It is standardized testing season in elementary and secondary schools across the nation. I cannot remember a time in the past 40 years, where this testing season has stirred-up so much controversy. Parents all over, but especially in New York, are opting their children out of the tests. Outraged champions of reform, like Michelle Rhee and Chester Finn, are chastising any and all who would opt out. Today the New York Times ran an anti-Common Core test op-ed by Elizabeth Phillips, Principal of PS 231 in Brooklyn, NY. Testing seems to be on everyone’s mind right now and the opposing camps are getting “testy” indeed.
And so today I am wondering, what if they gave the tests and nobody came? What would be the consequences? Would our education system as we know it fall apart and would children run amok in the streets like a scene from a Dickens novel? Would the country fall farther behind Finland and Singapore in educational achievement? Would the sun fall out of the sky? Would the Kansas City Royals win the pennant? Not likely.
In truth, if they gave the tests and nobody came very little would change as it relates to children, their teachers and their learning. The only thing these state-wide standardized tests measure with any accuracy is the socio-economic status of a child’s parents. David Berliner has addressed this very well here. The tests are less than useful for the classroom teacher since the results are rarely available to them in a timely manner (the students have moved on before the results are delivered to the school sometime in the summer) and even when they are delivered they offer scant information about what kinds of topics individual learners had difficulty with. Teachers gather much better and much more useful diagnostic information by working alongside the children daily, watching as they problem solve, reading what they write, listening while they read, asking them questions and listening to their responses.
So what would happen if nobody took the standardized tests? Here a just a few of the possible outcomes:
· Children would get more time for genuine instruction, not test prep and day after day of testing.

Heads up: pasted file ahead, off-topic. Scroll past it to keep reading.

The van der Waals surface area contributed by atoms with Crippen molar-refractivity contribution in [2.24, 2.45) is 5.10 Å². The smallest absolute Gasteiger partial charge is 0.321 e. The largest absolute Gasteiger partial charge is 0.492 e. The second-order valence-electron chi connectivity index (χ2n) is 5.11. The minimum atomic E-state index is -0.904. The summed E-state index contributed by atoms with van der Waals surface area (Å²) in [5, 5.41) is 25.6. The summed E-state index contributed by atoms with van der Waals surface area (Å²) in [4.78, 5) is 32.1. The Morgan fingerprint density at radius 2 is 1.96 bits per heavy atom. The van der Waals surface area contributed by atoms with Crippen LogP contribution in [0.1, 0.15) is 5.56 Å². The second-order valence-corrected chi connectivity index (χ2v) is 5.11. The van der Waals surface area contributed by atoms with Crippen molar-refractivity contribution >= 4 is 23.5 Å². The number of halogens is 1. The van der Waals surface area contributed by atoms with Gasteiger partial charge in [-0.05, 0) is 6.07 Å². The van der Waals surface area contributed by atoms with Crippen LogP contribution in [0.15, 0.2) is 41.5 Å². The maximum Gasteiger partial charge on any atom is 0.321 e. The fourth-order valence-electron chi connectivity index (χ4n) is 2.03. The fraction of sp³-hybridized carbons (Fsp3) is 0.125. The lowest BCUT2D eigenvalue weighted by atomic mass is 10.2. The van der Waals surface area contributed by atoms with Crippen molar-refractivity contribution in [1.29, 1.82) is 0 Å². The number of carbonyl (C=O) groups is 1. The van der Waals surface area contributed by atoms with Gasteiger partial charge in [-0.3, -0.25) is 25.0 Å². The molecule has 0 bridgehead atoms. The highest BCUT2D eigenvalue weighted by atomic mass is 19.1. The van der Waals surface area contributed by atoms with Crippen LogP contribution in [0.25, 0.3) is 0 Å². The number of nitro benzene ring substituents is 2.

· Non-tested subjects, such as the arts, would be returned to their rightful place in the curriculum.
· Teachers and students would have less stress.
· Pearson, Inc. would have to find some other way to enrich its stockholders.
· Schools could take all the money they are not spending on tests, test prep materials and test scoring and reduce class sizes and hire art teachers and librarians.
· Arne Duncan would have to start talking about teaching and learning instead of testing, closing schools, bad teachers and “suburban moms."
· Instead of trying to measure teacher performance by their students' performance on a standardized test, schools could spend their resources on more productive means of teacher improvement such as creating a collaborative culture and developing productive professional learning communities.
I am not opposed to tests. Tests can be one means of focusing student learning and of getting a snapshot of a moment in time in a student’s development. As a history teacher, I created and administered tests. I tried to give tests that were also learning experiences for the children. I did design tests that were criterion referenced; what I tested is what I had taught. As a reading specialist, I have administered many tests, both standardized and teacher developed as an aid in diagnosing student strengths and weaknesses in literacy. I like to think that I never gave a test that was unfair or developmentally inappropriate, that did not give the students useful feedback and did not help me teach better. I am sure I failed at this effort at times, but I got better as I learned more about my profession.
I am not even opposed to all standardized tests. I think occasional standardized tests are necessary for a school or a school district to ask itself, “How are we doing?” I think a school district can take such a measure of itself, reasonably, by testing in grades 3, 8 and 11. This should provide plenty of information for schools to take appropriate action. The only purpose behind testing children every year, something they don't do in Finland, is to feed the false narrative of "failing schools" and "bad teachers."
Schools can and do need to be better at providing a rich, all-encompassing curriculum to students. Teachers can and do need to get better at meeting the needs of all children in their classrooms. Administrators can and do need to get better at promoting environments that create the collegiality necessary for continued professional development. We all need to continually strive to get better at our craft and to provide for the children entrusted to our care.
We can always do better, but of the many things that will help us do better, standardized tests are well down the list.
So, I am encouraged by the opt out movement especially if by opting out, we can opt in to better learning opportunities for all kids.
I was going to end this piece by recommending you visit the United Opt Out website. Unfortunately, the website has been hacked and destroyed in an act of sabotage. So for now, I will send you to the group’s Facebook page here. I wonder who could be behind the sabotage? As my old history professor once told me, “Follow the money.”